Bass on Bass

Friday, April 30, 2010


The perfect design for pouring creamer into a coffee cup is also just about the perfect design for pouring water into a planting  pot! 
Saving the environment is on everyone's mind these days. The Public Service spots all emphasize "Reduce Reuse, Recycle". The coffee creamer makers have given the home gardeners of the world a great opportunity to do just that with their liquid creamer containers.. The 32oz size is shown above but I use the smaller size to wet-down the newly seeded 6-packs before placing them in the trays of my plant starting rack. It's just a bit easier to manage than the 32oz bottle while holding the 6-pack in the other hand.

Thursday, April 22, 2010


A friend and fellow choral singer mentioned something last night related to identity security that I hadn't yet thought about. We've both been involved with a particular choir and he expressed concern about the fact that a publicity e-mail he received recently promoting their upcoming concert had all recipients' e-mail addresses in the "To:" line. He stated he felt it was just not at all considerate nor smart to share everyone's address with everyone else on the e-mail list. He said the only considerate thing to do in this circumstance is to address to the list using the "Bcc:" line of the address area of the message. BCC, or Bcc is an acronym for "Blind Carbon Copy" which as the term suggests hides each recipient's address from all other recipients. If we're both on the publicity e-mail list for an organization and they send their mass e-mailing of an announcement using the Bcc: addressing option for us, I won't see your address on the message and you won't see mine on your copy of the message. Thereby both of us would be protected from having our addresses shared with people we neither know nor have any reason to trust. 
Henceforth, unless I KNOW recipients already have each-others e-mail addresses I will endeavor to always address multiple recipients via the Bcc: line of e-mail messages I generate.

Wednesday, April 21, 2010


Though it looks somewhat benign, this baby Creeping Charlie plant could completely take over the lawn in less than 2 years! This is just a baby from seed. It'll grow leaves 3-4 times this size. I've been battling this little monster in my back yard for 5-6 years. I've applied properly diluted Borax countless times, attempting to keep my warfare "organic", per the instructions found on the University Of Minnesota Ag. Dept. site for eliminating this scourge. The leaves would go brown at the edges within a week after application but not many plants actually died. Late last summer I gave up on "Organic" methods and went "heavy chemistry" on it. I applied Scotts +2. It worked.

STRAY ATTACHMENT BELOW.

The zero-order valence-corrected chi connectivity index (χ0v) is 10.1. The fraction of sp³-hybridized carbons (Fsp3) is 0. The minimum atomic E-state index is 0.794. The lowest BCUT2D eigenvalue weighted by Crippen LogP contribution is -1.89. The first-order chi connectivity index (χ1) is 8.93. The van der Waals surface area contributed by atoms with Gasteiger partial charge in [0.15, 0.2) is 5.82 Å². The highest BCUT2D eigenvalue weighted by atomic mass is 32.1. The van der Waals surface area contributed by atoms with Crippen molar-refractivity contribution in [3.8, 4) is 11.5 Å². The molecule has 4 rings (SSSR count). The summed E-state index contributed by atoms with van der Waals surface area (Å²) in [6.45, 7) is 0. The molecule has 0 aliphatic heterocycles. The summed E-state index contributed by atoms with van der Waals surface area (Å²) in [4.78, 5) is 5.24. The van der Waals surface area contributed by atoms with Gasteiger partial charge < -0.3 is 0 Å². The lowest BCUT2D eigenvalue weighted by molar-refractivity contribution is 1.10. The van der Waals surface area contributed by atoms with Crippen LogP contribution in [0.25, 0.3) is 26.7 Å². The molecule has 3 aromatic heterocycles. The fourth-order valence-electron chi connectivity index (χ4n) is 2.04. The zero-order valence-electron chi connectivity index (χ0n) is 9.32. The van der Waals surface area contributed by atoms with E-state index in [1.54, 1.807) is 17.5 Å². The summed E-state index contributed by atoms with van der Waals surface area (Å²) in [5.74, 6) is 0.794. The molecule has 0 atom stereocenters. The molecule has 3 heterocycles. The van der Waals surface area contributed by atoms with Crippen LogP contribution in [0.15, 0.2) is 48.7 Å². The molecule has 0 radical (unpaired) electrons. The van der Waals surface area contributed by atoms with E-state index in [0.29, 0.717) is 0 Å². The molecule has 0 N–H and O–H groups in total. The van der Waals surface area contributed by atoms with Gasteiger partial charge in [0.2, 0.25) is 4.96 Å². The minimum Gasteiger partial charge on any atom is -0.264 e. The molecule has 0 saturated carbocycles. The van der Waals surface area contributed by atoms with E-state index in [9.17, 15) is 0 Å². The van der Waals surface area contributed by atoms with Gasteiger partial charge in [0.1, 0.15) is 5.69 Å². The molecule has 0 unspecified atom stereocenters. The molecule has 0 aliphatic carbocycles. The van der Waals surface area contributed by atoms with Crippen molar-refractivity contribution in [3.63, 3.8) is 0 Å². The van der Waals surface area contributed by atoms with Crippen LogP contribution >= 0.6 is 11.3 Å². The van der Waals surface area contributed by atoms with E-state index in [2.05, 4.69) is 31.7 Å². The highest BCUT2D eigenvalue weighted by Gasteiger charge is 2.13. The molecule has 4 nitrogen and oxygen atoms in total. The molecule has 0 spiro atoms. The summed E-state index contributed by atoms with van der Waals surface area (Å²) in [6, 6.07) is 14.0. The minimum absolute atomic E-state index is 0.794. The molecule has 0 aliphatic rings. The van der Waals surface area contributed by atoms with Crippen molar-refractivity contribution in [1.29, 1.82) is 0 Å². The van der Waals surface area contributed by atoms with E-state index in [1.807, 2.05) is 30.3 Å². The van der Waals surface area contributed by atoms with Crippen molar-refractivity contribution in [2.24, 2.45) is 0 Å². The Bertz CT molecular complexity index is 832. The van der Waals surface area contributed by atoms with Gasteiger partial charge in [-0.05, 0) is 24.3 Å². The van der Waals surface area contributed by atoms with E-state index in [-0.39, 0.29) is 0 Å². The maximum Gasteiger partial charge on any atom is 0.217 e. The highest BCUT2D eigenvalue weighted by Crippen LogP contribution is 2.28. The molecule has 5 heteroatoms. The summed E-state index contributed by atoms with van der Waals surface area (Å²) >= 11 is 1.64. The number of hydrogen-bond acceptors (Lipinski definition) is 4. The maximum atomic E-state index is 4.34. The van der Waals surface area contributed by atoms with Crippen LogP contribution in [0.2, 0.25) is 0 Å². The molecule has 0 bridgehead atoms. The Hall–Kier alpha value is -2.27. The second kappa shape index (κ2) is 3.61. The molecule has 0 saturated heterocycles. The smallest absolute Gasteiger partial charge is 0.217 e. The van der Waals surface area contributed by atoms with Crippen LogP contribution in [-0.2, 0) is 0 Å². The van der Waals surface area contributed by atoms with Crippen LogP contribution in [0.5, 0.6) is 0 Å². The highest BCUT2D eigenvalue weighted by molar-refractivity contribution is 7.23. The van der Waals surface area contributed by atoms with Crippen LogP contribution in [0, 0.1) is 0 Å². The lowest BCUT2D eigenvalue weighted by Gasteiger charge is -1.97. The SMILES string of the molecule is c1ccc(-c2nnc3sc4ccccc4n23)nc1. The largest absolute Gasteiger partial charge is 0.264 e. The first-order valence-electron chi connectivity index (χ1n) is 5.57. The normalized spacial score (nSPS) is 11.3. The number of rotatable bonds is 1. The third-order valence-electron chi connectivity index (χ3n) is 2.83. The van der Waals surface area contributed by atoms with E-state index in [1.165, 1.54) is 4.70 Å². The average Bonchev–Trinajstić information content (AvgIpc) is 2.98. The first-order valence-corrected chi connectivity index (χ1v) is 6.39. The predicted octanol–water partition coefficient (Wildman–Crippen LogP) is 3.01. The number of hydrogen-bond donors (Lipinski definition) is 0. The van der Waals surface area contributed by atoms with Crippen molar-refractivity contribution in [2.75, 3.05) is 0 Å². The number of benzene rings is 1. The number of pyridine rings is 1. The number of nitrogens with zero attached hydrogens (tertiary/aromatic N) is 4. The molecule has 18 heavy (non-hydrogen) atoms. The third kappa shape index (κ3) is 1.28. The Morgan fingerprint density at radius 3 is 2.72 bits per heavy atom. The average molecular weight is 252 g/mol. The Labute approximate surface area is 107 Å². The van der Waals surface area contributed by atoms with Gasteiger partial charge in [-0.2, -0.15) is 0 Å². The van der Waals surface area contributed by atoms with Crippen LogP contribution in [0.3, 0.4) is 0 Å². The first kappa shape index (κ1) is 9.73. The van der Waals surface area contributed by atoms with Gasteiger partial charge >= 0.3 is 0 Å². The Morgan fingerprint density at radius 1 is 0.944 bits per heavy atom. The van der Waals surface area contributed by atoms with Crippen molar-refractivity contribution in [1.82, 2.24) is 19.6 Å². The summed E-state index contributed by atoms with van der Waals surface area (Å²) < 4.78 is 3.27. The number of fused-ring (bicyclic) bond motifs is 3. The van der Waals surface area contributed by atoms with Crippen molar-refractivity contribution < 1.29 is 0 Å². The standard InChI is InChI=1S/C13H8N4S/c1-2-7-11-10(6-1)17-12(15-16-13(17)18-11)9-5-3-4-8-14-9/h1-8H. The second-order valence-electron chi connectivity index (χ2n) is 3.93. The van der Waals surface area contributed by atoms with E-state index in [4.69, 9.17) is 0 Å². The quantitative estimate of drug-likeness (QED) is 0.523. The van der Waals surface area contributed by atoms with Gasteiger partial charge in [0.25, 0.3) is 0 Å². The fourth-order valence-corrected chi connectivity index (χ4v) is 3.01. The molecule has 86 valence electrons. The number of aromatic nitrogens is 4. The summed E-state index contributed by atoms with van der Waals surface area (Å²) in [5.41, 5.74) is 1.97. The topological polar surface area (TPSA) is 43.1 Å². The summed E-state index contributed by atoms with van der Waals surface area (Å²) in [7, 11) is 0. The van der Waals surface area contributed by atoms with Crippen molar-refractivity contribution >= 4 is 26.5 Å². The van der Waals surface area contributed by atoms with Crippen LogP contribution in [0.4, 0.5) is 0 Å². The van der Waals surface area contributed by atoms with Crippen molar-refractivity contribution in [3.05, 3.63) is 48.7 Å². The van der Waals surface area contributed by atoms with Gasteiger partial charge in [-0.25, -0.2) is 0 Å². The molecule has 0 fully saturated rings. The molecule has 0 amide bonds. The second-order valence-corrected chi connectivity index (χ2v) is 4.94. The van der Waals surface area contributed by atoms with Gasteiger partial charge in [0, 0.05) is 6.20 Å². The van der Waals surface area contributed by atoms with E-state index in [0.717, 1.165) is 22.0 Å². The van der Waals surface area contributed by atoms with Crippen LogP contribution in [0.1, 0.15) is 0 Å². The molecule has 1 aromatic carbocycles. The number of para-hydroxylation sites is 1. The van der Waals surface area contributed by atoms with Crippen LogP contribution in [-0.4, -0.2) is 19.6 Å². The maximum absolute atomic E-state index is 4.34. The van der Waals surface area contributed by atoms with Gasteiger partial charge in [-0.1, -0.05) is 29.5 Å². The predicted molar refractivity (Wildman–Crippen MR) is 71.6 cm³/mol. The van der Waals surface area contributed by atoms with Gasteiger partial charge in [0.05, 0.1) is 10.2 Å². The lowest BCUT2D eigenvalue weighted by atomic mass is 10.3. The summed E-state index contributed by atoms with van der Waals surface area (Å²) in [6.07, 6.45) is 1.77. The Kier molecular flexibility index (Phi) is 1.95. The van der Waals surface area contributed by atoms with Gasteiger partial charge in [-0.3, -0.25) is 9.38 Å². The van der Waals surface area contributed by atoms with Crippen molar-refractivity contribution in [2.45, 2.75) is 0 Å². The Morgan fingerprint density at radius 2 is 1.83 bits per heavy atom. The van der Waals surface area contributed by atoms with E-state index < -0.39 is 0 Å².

"Well, what are we looking at here then" you may ask. Again, it's just a baby from seed.  Besides spreading like wildfire via BOTH root and surface runners this garbage plant also  blooms and sets seeds it drops to the ground. The flowers are deceptively lovely little "trumpet like" purple things. Lawns that are fully infested with this weed are looking a pretty blue-purple right now. Thus is the devious nature of the would be KING CHARLES.

Sunday, April 18, 2010


This has been my Sunday morning home for many years now, Grace Episcopal Church of Hinsdale IL. It's a place of Faith, Hope and Love, of worship and fellowship. There's a unique benefit for those of us in the choir at Grace. The nave is laid out , as it is in some other Episcopal churches, with the choir seated split facing each other on both sides of the aisle from the congregation to the communion rail / altar. The choir receives the sacrament first after the Eucharistic ministers, acolytes and priests. We in the choir are seated while the congregation files past us to receive "the feast". Most families with children attend the 1 service per week at which the choir sings. That means we get to watch all the little people and their parents interacting up close during communion. I dearly love that. You literally can't not get a smile out of watching those obviously well loved little faces and those of their parents as they pass. At the risk of being sacrilegious, I leaned over to the tenor next to me after we returned to our seats following reception of the Eucharist today and whispered  "dinner and a show". Obviously it's much more than that but this grandpa to be is going to enjoy the little people as much as possible for as long as God allows me on this earth.

Saturday, April 17, 2010


So.. my wife Jeanne took her godson and our oldest son to the Cubs came today.  I drove them to the CTA train in Forrest Park. I've been on sort of a kick about being unable to figure out how the Cubs could afford a $136M 8 year contract (From 2006) with an outfielder who can't find or catch a baseball. Yes pilgrim, I'm talking about the not so great Alphonso Soriano. Anyway I couldn't help but ask how many he blew today when I picked them up at the train station after the game. They told me it was 2. It would appear he's on track to dwarf his previous record for errors per season of 23. At $17M per year or about $100,000 per game for his totally absent fielding skills you'd think Cubs management would pop for a personal fielding coach for the guy or better yet Al baby showing ANY sense of resposibility to his source of outrageous largess and HIRE ONE FROM THIS YEAR'S $17,000,000.

Friday, April 16, 2010


She found the Joke Wall!!!! See the clip below.


Ned Glowinski got me started...
The classic example of humor EONs ago in my youth, yes pilgrims I did have youth at one time, was Rowan and Martins Laugh In. It was the springboard for the careers of such stars as Goldie Hawn, George Carlin and others. My short search this morning failed to get me a clip of the Joke Wall I desperately wanted but here's some classic Rowan and Martin in the Laugh In style. See the clip on the page.

Thursday, April 15, 2010


I've been looking into getting a digital recording device to use for rehearsal recordings and maybe a performance or 2 as well. In it's price range, the Zoom H2 appears to be the only one with dual stereo microphones and has what the reviewers say is the easiest interface via it's LCD panel and buttons on the front. I like the SDHC card recording media. The director of my church choir has one and has nothing but good to say about it.